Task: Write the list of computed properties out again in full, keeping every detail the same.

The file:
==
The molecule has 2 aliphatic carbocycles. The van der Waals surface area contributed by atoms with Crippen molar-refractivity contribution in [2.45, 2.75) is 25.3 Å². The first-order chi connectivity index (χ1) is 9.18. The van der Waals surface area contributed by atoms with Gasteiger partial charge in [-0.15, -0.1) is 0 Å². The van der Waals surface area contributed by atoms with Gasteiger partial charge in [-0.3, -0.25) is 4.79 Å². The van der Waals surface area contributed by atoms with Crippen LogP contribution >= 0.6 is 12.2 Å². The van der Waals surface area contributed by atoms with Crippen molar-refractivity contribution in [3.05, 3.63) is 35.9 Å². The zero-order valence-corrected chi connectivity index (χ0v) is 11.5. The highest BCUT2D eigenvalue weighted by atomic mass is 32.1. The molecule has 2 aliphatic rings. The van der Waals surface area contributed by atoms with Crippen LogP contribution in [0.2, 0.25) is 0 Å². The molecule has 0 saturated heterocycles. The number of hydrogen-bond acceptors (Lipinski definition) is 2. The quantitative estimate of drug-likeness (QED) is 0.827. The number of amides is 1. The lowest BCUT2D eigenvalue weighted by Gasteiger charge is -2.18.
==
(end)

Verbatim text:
The molecule has 2 aliphatic carbocycles. The van der Waals surface area contributed by atoms with Crippen molar-refractivity contribution in [2.45, 2.75) is 25.3 Å². The first-order chi connectivity index (χ1) is 9.18. The van der Waals surface area contributed by atoms with Gasteiger partial charge in [-0.15, -0.1) is 0 Å². The van der Waals surface area contributed by atoms with Gasteiger partial charge in [-0.3, -0.25) is 4.79 Å². The van der Waals surface area contributed by atoms with Crippen LogP contribution >= 0.6 is 12.2 Å². The van der Waals surface area contributed by atoms with Crippen molar-refractivity contribution in [3.05, 3.63) is 35.9 Å². The zero-order valence-corrected chi connectivity index (χ0v) is 11.5. The highest BCUT2D eigenvalue weighted by atomic mass is 32.1. The molecule has 2 aliphatic rings. The van der Waals surface area contributed by atoms with Crippen LogP contribution in [0.2, 0.25) is 0 Å². The molecule has 0 saturated heterocycles. The number of hydrogen-bond acceptors (Lipinski definition) is 2. The quantitative estimate of drug-likeness (QED) is 0.827. The number of amides is 1. The lowest BCUT2D eigenvalue weighted by Gasteiger charge is -2.18.